Projects then shifted toward programmatic lending which are characterized by less predetermination of which services will be provided and where, and thus more open-ended and flexible. The institutional mechanism is a line of credit or grant fund that supports subproject proposals from municipalities or communities for a variety of investments, based on predefined criteria for eligibility.

In the mid-1980s the shift was toward programmatic water and sanitation projects. A more specialized and dedicated focus on accelerating water supply and sanitation improvements for the urban poor started in the 1990s in response to the low level of coverage and weak performance achieved by the traditional projects in peri-urban areas

The feature that distinguishes these projects from earlier water/sanitation lending is the emphasis on providing poor urban communities a choice of technical options for sanitation, with an array of costs and maintenance requirements. The intent is to transform the formal sector institutions so that the planning of service expansion is made responsive to the communities’ preferences and willingness to pay.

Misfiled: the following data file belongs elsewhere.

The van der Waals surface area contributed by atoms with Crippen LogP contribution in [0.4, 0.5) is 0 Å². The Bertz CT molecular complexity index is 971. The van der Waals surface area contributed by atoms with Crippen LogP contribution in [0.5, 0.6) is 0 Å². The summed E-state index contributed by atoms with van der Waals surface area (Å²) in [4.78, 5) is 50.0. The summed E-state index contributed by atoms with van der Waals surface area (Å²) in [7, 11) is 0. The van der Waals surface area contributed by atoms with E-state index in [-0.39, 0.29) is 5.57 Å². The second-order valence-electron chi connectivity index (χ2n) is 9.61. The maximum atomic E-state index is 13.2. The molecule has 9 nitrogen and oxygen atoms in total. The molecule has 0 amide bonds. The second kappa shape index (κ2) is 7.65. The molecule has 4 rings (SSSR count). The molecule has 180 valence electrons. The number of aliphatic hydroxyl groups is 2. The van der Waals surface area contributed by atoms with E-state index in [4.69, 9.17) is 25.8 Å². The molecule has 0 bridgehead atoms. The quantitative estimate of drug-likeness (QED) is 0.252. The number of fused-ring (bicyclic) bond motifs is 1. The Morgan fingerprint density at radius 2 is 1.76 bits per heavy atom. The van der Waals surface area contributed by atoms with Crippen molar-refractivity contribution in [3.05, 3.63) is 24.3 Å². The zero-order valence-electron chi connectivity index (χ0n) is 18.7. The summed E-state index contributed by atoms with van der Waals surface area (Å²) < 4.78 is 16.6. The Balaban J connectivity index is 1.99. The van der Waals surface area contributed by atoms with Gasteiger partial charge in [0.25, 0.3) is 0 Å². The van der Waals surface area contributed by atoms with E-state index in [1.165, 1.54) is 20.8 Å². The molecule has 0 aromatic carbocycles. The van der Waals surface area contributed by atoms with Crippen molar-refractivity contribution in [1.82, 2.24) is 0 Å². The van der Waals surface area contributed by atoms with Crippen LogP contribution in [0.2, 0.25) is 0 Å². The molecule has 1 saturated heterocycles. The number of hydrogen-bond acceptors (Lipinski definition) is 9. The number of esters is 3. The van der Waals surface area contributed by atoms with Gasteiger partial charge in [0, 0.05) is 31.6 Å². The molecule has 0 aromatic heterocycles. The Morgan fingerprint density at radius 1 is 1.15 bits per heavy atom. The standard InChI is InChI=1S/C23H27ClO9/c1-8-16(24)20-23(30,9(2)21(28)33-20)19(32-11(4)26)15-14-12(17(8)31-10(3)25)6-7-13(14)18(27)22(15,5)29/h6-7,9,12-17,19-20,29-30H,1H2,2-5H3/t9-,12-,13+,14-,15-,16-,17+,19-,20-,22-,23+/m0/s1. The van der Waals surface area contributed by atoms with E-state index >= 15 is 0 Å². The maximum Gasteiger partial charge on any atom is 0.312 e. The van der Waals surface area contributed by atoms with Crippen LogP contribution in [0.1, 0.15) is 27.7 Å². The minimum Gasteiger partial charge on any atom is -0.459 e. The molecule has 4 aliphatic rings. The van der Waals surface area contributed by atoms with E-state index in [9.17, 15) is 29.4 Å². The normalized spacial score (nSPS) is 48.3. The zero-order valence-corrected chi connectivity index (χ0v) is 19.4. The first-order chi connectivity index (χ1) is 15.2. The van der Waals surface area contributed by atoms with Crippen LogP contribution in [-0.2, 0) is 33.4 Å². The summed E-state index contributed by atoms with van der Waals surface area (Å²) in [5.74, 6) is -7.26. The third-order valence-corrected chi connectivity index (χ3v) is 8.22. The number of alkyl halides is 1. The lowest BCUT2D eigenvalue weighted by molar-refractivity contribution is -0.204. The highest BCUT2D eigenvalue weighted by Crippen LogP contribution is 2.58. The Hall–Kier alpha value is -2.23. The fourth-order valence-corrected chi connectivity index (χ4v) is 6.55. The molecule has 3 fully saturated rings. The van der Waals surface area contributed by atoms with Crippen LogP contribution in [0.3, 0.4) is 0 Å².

These projects have been slow to take-off and to encounter problems with local-level consultant supervision, procurement, and construction quality because the subprojects are highly decentralized and community-based in their inception and execution. In addition, more time and effort is required than planned at the onset to educate all parties to the project approach.

Features of Lending Instruments for Provision
of Infrastructure Services to Urban Poor


Types of projects/programs or project components


(A) "Integrated" urban development projects

(B) "Programmatic" urban projects

(C) "Programmatic" water/sanitation projects





Generic example

Slum upgrading

Municipal development or investment fund; other line-of-credit or grant transfer arrangements.

Periurban community-based water and/or sanitation project

Types of subprojects (investments supported)

Potable water, sanitation, solid waste disposal, storm drainage, roads, sidewalks, footpaths, street lighting, tenure regularization; sometimes also markets, other income-generating activities, clinics, schools.


Potable water, sanitation (liquid, sometimes solid waste), sometimes drainage

Process of subproject selection

Subprojects (interrelated set of investments for given neighborhood) identified, prepared, appraised and selected during project appraisal or by main project implementation team.